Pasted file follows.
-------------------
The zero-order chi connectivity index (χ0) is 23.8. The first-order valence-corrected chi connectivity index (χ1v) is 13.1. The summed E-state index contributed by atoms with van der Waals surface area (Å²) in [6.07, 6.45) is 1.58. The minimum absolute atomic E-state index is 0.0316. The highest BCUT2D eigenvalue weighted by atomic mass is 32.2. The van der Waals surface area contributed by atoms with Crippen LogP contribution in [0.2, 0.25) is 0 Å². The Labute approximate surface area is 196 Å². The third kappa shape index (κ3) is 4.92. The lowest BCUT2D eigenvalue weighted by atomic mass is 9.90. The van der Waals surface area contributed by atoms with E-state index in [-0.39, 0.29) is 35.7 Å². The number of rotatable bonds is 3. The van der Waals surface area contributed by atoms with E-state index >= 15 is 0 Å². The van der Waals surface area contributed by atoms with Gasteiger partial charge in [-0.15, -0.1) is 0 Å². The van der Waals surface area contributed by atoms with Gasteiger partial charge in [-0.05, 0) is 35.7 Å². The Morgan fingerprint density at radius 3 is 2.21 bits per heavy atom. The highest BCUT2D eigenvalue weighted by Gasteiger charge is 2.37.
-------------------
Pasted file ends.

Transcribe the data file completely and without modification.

The zero-order chi connectivity index (χ0) is 23.8. The first-order valence-corrected chi connectivity index (χ1v) is 13.1. The summed E-state index contributed by atoms with van der Waals surface area (Å²) in [6.07, 6.45) is 1.58. The minimum absolute atomic E-state index is 0.0316. The highest BCUT2D eigenvalue weighted by atomic mass is 32.2. The van der Waals surface area contributed by atoms with Crippen LogP contribution in [0.2, 0.25) is 0 Å². The Labute approximate surface area is 196 Å². The third kappa shape index (κ3) is 4.92. The lowest BCUT2D eigenvalue weighted by atomic mass is 9.90. The van der Waals surface area contributed by atoms with E-state index in [-0.39, 0.29) is 35.7 Å². The number of rotatable bonds is 3. The van der Waals surface area contributed by atoms with E-state index >= 15 is 0 Å². The van der Waals surface area contributed by atoms with Gasteiger partial charge in [-0.15, -0.1) is 0 Å². The van der Waals surface area contributed by atoms with Gasteiger partial charge in [-0.05, 0) is 35.7 Å². The Morgan fingerprint density at radius 3 is 2.21 bits per heavy atom. The highest BCUT2D eigenvalue weighted by Gasteiger charge is 2.37.